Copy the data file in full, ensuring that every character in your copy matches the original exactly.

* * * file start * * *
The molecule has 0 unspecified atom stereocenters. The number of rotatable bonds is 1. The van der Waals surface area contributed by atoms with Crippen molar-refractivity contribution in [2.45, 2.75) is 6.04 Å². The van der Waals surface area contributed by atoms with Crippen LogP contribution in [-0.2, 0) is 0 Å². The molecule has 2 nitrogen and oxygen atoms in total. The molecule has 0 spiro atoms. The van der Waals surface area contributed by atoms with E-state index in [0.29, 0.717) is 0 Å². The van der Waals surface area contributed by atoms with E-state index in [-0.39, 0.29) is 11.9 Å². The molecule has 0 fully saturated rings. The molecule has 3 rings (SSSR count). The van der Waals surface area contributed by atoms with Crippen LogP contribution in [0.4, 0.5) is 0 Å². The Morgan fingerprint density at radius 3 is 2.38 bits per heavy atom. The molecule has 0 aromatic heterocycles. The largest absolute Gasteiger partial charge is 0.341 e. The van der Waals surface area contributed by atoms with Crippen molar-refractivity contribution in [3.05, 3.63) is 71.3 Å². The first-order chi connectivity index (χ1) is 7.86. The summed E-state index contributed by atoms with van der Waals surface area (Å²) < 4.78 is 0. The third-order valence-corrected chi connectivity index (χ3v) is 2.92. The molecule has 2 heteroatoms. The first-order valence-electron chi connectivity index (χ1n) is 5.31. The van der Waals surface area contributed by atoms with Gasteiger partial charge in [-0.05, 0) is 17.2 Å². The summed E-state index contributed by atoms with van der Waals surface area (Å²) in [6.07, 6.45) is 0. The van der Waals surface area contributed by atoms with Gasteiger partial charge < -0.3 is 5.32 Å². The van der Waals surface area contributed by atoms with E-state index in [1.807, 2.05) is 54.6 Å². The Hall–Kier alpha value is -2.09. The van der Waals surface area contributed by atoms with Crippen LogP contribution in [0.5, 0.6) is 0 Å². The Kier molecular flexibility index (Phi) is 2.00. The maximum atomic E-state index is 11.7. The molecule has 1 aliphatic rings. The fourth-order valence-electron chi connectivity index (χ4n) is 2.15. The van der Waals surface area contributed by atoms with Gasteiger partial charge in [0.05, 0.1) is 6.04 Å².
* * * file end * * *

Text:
The molecule has 0 unspecified atom stereocenters. The number of rotatable bonds is 1. The van der Waals surface area contributed by atoms with Crippen molar-refractivity contribution in [2.45, 2.75) is 6.04 Å². The van der Waals surface area contributed by atoms with Crippen LogP contribution in [-0.2, 0) is 0 Å². The molecule has 2 nitrogen and oxygen atoms in total. The molecule has 0 spiro atoms. The van der Waals surface area contributed by atoms with E-state index in [0.29, 0.717) is 0 Å². The van der Waals surface area contributed by atoms with E-state index in [-0.39, 0.29) is 11.9 Å². The molecule has 0 fully saturated rings. The molecule has 3 rings (SSSR count). The van der Waals surface area contributed by atoms with Crippen LogP contribution in [0.4, 0.5) is 0 Å². The Morgan fingerprint density at radius 3 is 2.38 bits per heavy atom. The molecule has 0 aromatic heterocycles. The largest absolute Gasteiger partial charge is 0.341 e. The van der Waals surface area contributed by atoms with Crippen molar-refractivity contribution in [3.05, 3.63) is 71.3 Å². The first-order chi connectivity index (χ1) is 7.86. The summed E-state index contributed by atoms with van der Waals surface area (Å²) < 4.78 is 0. The third-order valence-corrected chi connectivity index (χ3v) is 2.92. The molecule has 2 heteroatoms. The first-order valence-electron chi connectivity index (χ1n) is 5.31. The van der Waals surface area contributed by atoms with Gasteiger partial charge in [-0.05, 0) is 17.2 Å². The summed E-state index contributed by atoms with van der Waals surface area (Å²) in [6.07, 6.45) is 0. The van der Waals surface area contributed by atoms with Gasteiger partial charge < -0.3 is 5.32 Å². The van der Waals surface area contributed by atoms with E-state index in [1.807, 2.05) is 54.6 Å². The Hall–Kier alpha value is -2.09. The van der Waals surface area contributed by atoms with Crippen LogP contribution in [0.5, 0.6) is 0 Å². The Kier molecular flexibility index (Phi) is 2.00. The maximum atomic E-state index is 11.7. The molecule has 1 aliphatic rings. The fourth-order valence-electron chi connectivity index (χ4n) is 2.15. The van der Waals surface area contributed by atoms with Gasteiger partial charge in [0.05, 0.1) is 6.04 Å².